We had a saying in the newsroom: If it weren’t for newspapers, television would have nothing to report on.
That’s still true today when it comes to newspapers and news websites, although I get to see it from an issues-management perspective.
When we have a client who gets profiled in the local newspaper, it usually isn’t long before we get a call from the local television stations. That’s good news for clients in the spotlight for good deeds, but discouraging for ones dealing with unfavorable news.
Television news stories are mostly formulaic, focusing on the human-interest angles, a close second to pet stories. Difficult-to-explain facts, long-form documents, or the intricacies of a particular story rarely get air time. Forget it if there are any legal issues involved.
If newspapers write for readers at a fifth-grade level, television reports cater to the kindergarten set. A three-minute story is not going to spend two minutes explaining both sides of the issue. That’s just the nature of the beast; a 30-minute newscast (including commercial time) has to shoehorn all the day’s news, so in-depth reporting is not a priority.
It’s discouraging from a crisis-communication perspective, but there are some ways to at least get television reporters to attempt to include some comprehensive reporting, or to minimize the negative tones.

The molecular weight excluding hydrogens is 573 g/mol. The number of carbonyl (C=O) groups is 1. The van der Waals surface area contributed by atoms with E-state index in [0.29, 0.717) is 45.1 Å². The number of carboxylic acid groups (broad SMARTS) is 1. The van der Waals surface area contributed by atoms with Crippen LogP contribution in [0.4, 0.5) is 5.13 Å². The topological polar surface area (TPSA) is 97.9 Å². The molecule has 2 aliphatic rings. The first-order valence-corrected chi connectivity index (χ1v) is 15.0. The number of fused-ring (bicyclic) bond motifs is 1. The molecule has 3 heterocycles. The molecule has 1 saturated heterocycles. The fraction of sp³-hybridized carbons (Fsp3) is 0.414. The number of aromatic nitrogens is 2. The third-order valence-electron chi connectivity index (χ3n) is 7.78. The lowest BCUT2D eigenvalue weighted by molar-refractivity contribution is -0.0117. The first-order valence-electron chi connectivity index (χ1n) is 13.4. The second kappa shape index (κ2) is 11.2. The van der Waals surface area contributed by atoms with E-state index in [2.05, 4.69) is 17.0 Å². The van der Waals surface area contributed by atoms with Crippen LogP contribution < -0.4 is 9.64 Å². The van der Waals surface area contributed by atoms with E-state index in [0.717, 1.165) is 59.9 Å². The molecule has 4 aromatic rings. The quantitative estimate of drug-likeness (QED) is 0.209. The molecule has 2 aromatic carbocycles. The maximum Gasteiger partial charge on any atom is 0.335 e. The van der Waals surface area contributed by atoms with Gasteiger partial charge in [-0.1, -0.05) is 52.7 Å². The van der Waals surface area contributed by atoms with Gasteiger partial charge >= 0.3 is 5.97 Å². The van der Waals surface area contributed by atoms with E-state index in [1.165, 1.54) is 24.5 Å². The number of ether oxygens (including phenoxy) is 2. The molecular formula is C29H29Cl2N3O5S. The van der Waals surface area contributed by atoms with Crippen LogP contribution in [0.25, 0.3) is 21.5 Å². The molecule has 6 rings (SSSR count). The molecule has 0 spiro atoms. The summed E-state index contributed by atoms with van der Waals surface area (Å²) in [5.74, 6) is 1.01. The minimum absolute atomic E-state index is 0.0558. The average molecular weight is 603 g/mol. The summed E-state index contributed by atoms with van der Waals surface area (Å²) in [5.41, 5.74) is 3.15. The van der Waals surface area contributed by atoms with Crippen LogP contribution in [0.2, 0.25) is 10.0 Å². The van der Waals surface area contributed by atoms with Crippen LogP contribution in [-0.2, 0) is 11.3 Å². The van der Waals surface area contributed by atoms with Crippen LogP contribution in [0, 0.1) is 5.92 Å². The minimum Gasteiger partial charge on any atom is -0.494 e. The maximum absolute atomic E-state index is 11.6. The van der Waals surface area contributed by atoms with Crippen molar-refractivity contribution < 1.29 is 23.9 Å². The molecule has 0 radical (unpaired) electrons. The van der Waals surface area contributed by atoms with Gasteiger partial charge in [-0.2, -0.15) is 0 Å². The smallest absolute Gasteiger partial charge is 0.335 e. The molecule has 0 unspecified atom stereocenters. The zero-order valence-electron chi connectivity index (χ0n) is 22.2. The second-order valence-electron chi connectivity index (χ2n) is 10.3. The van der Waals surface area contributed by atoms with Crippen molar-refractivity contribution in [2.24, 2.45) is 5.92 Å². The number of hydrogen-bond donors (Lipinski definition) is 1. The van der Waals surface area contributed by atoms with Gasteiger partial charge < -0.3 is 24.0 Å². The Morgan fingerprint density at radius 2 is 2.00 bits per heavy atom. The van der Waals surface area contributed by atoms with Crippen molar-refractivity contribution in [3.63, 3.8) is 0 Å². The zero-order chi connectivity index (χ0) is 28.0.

Here are some tips to consider when you get a call from a local or national TV reporter looking to do a story that’s unflattering to your client:
1. Prepare your client for the worst. Only on rare occasions is it possible to impact a television report. Remember, TV news programs tend to take a side, and if it is not that of your client, get ready for a shellacking.
Gil Rudawsky is a former reporter and editor. He heads up the crisis communication/issues management practice at GroundFloor Media in Denver. Read his blog or contact him at firstname.lastname@example.org.
2. Think twice about going on camera to respond. Through editing and transitions, proactive comments can be made to look defensive and even embarrassing. There are many cases when it makes sense to provide your side of the story on camera, but think about it strategically first. Do you really stand to alter the tone of the story by going on camera?
3. Provide clear and simple responses to their questions off camera.
4. Offer a short statement. A long statement will be cut in half or paraphrased. Television news typically uses four- to seven-second sound bites. Write your statement accordingly.
5. Get as much information about the story as possible. Whom are they interviewing? What documents do they have, and what’s their angle?
6. If you do go on camera, stick to few focused message points, regardless of the line of questioning, to avoid a damaging sound bite.
7. Consider making a response video, offering your side of the story. Post it on YouTube, repurpose it on social media channels, and tag it so that it shows up on searches for news stories about the topic.
8. Follow up with the reporter as more positive news happens, because you know the other side will be doing the same. At some point, your side might get some air time.